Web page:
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    Lupus Patients Risk Early Heart Disease

    Heart Disease, Stroke Risk Likely Related to Inflammation From Lupus
    WebMD Health News

    Dec. 17, 2003 -- People with lupus are more likely to have clogged arteries that can lead to heart attack and stroke at a younger age, likely due to the inflammation from lupus.

    Two new studies point to the need for doctors treating lupus patients to give more time and attention -- and treatment -- to high blood pressure and other related problems, researchers say.

    In fact, this tendency for early heart attacks and strokes has been known for decades, yet researchers haven't understood why it happens, writes lead researcher Mary J. Roman, MD, a cardiologist with the Weill Medical College of Cornell University in New York.

    Roman has conducted two studies of this pattern; her third and most recent study appears in this week's New England Journal of Medicine.

    Some studies have pointed toward traditional risk factors -- high blood pressure, high cholesterol, and diabetes -- as the cause of early heart disease and stroke, worsened or provoked by steroids used to treat lupus, writes Roman. However, recent evidence suggests that lupus itself -- because it is a chronic immune disorder that triggers inflammation -- may cause artery damage and plaque buildup that can lead to clogged arteries that can cause a heart attack or stroke.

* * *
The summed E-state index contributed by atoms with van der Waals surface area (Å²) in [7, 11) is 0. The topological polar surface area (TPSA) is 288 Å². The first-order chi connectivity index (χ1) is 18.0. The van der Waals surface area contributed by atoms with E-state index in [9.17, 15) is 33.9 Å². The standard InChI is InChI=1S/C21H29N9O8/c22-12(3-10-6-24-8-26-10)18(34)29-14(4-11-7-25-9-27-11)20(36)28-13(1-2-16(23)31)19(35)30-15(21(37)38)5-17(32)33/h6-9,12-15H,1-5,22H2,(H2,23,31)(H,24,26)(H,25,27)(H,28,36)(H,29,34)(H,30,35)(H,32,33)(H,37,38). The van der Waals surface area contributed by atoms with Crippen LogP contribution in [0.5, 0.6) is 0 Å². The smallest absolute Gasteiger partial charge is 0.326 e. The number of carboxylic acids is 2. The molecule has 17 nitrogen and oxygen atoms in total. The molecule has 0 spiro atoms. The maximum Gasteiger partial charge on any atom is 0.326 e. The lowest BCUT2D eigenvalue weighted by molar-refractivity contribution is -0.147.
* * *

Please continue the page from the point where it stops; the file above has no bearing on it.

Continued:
Higher Risk in Under-40 Patients

    In Roman's current study of nearly 400 people, half with lupus and half without, those with lupus had more artery plaque. Plaque buildup was exceptionally more common in lupus patients under 40.

    Plaque buildup was measured by ultrasound of the carotid arteries in the neck -- a good indication that plaque is present in the heart arteries as well.

    • Under-40 lupus patients were nearly six times as likely to have plaque buildup than patients without lupus. Older patients showed a similar trend.
    • Plaque buildup and clogged arteries were significantly more common among lupus patients than those without lupus -- 37% vs. 15%. This pattern of increased plaque buildup could not be attributed to traditional risk factors like smoking, blood pressure, or cholesterol level.
    • Lupus patients with artery plaque tended to be older, had lupus longer, and had more severe lupus, higher blood pressure, and higher LDL "bad" cholesterol levels than those lupus patients without plaque.
    • Medications made a difference in artery plaque levels. Lupus patients with more plaque tended to take prednisone less frequently, and in lower doses; they also took less Cytoxan and Plaquenil, also used to treat lupus.

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